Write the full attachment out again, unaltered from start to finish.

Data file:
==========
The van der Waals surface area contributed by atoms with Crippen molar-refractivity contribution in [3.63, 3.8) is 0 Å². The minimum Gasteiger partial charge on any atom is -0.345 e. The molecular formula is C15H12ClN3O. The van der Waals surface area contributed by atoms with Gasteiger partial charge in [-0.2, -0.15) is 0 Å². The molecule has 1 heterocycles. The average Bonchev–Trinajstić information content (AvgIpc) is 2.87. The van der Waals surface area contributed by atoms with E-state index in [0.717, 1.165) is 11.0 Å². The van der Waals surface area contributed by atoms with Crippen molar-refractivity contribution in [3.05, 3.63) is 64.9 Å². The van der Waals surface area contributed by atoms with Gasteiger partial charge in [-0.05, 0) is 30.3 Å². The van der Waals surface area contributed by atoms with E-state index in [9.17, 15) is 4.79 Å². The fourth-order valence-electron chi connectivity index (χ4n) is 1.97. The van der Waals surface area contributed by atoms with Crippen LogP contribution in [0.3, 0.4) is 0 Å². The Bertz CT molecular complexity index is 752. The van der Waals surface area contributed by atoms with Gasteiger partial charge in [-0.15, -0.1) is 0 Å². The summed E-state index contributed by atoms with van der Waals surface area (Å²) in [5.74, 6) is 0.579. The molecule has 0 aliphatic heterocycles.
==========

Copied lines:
The van der Waals surface area contributed by atoms with Crippen molar-refractivity contribution in [3.63, 3.8) is 0 Å². The minimum Gasteiger partial charge on any atom is -0.345 e. The molecular formula is C15H12ClN3O. The van der Waals surface area contributed by atoms with Gasteiger partial charge in [-0.2, -0.15) is 0 Å². The molecule has 1 heterocycles. The average Bonchev–Trinajstić information content (AvgIpc) is 2.87. The van der Waals surface area contributed by atoms with E-state index in [0.717, 1.165) is 11.0 Å². The van der Waals surface area contributed by atoms with Crippen molar-refractivity contribution in [3.05, 3.63) is 64.9 Å². The van der Waals surface area contributed by atoms with Gasteiger partial charge in [-0.05, 0) is 30.3 Å². The van der Waals surface area contributed by atoms with E-state index in [9.17, 15) is 4.79 Å². The fourth-order valence-electron chi connectivity index (χ4n) is 1.97. The van der Waals surface area contributed by atoms with Crippen LogP contribution in [0.3, 0.4) is 0 Å². The Bertz CT molecular complexity index is 752. The van der Waals surface area contributed by atoms with Gasteiger partial charge in [-0.15, -0.1) is 0 Å². The summed E-state index contributed by atoms with van der Waals surface area (Å²) in [5.74, 6) is 0.579. The molecule has 0 aliphatic heterocycles.